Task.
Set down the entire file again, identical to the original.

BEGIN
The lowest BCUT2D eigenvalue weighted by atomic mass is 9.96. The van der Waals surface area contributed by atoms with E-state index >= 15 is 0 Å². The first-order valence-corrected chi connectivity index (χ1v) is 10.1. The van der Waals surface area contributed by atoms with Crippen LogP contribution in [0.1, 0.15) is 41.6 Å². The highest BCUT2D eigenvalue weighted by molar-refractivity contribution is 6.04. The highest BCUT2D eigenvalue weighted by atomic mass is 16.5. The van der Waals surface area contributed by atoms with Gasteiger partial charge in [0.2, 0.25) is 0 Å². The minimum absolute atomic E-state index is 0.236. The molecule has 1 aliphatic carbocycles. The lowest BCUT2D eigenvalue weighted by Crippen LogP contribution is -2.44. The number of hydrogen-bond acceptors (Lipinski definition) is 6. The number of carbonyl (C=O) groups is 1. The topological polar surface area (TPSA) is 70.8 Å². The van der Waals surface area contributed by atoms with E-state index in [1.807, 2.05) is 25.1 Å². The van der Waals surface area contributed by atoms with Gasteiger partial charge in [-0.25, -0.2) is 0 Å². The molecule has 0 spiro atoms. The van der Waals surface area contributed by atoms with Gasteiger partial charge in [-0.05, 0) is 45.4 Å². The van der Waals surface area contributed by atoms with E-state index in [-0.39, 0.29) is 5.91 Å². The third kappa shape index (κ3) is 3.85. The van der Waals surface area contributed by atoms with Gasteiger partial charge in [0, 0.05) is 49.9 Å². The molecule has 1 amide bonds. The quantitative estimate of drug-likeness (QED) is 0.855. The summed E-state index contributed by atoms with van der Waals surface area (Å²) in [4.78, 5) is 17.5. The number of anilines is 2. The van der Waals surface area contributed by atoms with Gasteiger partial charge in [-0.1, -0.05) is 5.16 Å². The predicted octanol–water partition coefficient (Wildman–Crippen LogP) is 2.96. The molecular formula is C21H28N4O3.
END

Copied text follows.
The lowest BCUT2D eigenvalue weighted by atomic mass is 9.96. The van der Waals surface area contributed by atoms with E-state index >= 15 is 0 Å². The first-order valence-corrected chi connectivity index (χ1v) is 10.1. The van der Waals surface area contributed by atoms with Crippen LogP contribution in [0.1, 0.15) is 41.6 Å². The highest BCUT2D eigenvalue weighted by molar-refractivity contribution is 6.04. The highest BCUT2D eigenvalue weighted by atomic mass is 16.5. The van der Waals surface area contributed by atoms with Gasteiger partial charge in [0.2, 0.25) is 0 Å². The minimum absolute atomic E-state index is 0.236. The molecule has 1 aliphatic carbocycles. The lowest BCUT2D eigenvalue weighted by Crippen LogP contribution is -2.44. The number of hydrogen-bond acceptors (Lipinski definition) is 6. The number of carbonyl (C=O) groups is 1. The topological polar surface area (TPSA) is 70.8 Å². The van der Waals surface area contributed by atoms with E-state index in [1.807, 2.05) is 25.1 Å². The van der Waals surface area contributed by atoms with Gasteiger partial charge in [-0.25, -0.2) is 0 Å². The molecule has 0 spiro atoms. The van der Waals surface area contributed by atoms with Gasteiger partial charge in [-0.05, 0) is 45.4 Å². The van der Waals surface area contributed by atoms with E-state index in [-0.39, 0.29) is 5.91 Å². The third kappa shape index (κ3) is 3.85. The van der Waals surface area contributed by atoms with Gasteiger partial charge in [0, 0.05) is 49.9 Å². The molecule has 1 amide bonds. The quantitative estimate of drug-likeness (QED) is 0.855. The summed E-state index contributed by atoms with van der Waals surface area (Å²) in [4.78, 5) is 17.5. The number of anilines is 2. The van der Waals surface area contributed by atoms with Gasteiger partial charge in [-0.1, -0.05) is 5.16 Å². The predicted octanol–water partition coefficient (Wildman–Crippen LogP) is 2.96. The molecular formula is C21H28N4O3.